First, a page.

Anyway, I didn't have a lot of spare time on this trip. I hadn't planned anything, so for my only free day I wandered around randomly - which I maintain is an absolutely essential part of any tourism. And like I said : La Laguna is nice, but there's nothing much to actually do. One day was nice but quite enough.
|Tenerife has a crazy variety of trees, most of which look like giant pineapples.
|Inevitably it reminded me of Puerto Rico, though the temperature was only about 20 C and the drivers actually know how to operate a car.
Walking around La Laguna's narrow streets, I caught frustrating glimpses of a more impressive landscape beyond. Too often the buildings seem specifically chosen to obscure a perfect decent view instead of revealing it. Having not much luck walking uphill, I decided to go down. This gave a deceptively good view of the sea, which looked close but was actually many miles away. Fortunately, there was one nice loop of road which does nothing at all except provide a rather nice view. Quite literally : it doesn't take the traffic anywhere it couldn't go faster by another route.
Later on I decided to try a different direction. After a couple of failed attempts to get up the hill, I found a route which took me somewhere nice. There was absolutely nothing there, but it gave me the proper vantage point I'd been seeking.
The science bit
Before the conference could begin I had to do remote observing, starting at 3:45 am and running until 5 am. Oh, yay. The first night this simply didn't work at all, and all I got for my trouble was a loss of phone credit as I tried multiple times to phone for the password. I tried the hotel phone and got a confusing American voice telling me that "all circuits are busy". After about half an hour of this, having had little enough proper sleep, I gave up and caught another two hours before I had to head out to the conference.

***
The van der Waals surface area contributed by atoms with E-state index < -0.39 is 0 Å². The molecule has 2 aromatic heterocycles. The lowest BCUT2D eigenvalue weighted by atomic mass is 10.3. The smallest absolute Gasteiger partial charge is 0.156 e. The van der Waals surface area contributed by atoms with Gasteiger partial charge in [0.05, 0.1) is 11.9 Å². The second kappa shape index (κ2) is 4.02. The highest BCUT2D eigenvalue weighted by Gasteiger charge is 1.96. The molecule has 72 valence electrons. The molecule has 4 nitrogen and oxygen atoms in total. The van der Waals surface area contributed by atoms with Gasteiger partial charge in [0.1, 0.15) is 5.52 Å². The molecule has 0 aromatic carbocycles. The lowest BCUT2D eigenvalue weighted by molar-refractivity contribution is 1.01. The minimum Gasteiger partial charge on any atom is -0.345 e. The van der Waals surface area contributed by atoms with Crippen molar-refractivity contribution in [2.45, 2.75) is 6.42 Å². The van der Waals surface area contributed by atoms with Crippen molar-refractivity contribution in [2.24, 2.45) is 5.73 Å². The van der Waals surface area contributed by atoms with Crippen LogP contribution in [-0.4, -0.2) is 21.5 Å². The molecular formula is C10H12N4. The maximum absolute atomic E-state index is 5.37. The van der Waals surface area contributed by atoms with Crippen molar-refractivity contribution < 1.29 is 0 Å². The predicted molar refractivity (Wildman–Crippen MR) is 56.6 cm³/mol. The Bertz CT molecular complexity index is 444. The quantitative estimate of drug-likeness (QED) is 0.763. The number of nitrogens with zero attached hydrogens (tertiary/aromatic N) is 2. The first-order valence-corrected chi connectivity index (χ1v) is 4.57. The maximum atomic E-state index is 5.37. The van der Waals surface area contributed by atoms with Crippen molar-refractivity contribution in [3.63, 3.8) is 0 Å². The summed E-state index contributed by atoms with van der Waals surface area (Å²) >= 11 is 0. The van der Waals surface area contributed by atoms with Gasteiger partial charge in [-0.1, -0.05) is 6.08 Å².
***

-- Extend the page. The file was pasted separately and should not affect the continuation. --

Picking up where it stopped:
I found out the next night that it wasn't a problem on my end at all, but with Arecibo's phone lines : there was no way I'd have been able to connect. The next night I had no connection problems, and was rewarded with the usual CIMA screens :
It isn't actually as bad as it looks, but at 4 am with little sleep two nights in a row it's quite bad enough. There was a blissful 30 seconds when everything seemed to be working perfectly, and then warning messages started which got worse and worse until the scan failed in a way I've never seen before. The rest of the session was spent fruitlessly trying to find the problem and failing, although the operator seemed to nail it down eventually.
The third night things got off to a slow start, and I strongly suspect the first scan is useless, but the second one seemed okay. So for all this effort I managed to get one scan of... a void. Yay. Add to this the intense conference schedule (9am - 7pm, longer on some days) and you can imagine that I was quite tired. I say that this is what real science is : working 10 hour days and getting up in the middle of the night to get a scan of a field you're almost certain doesn't contain anything interesting and you don't get to find out the result for several years. There are some compensations, mind you.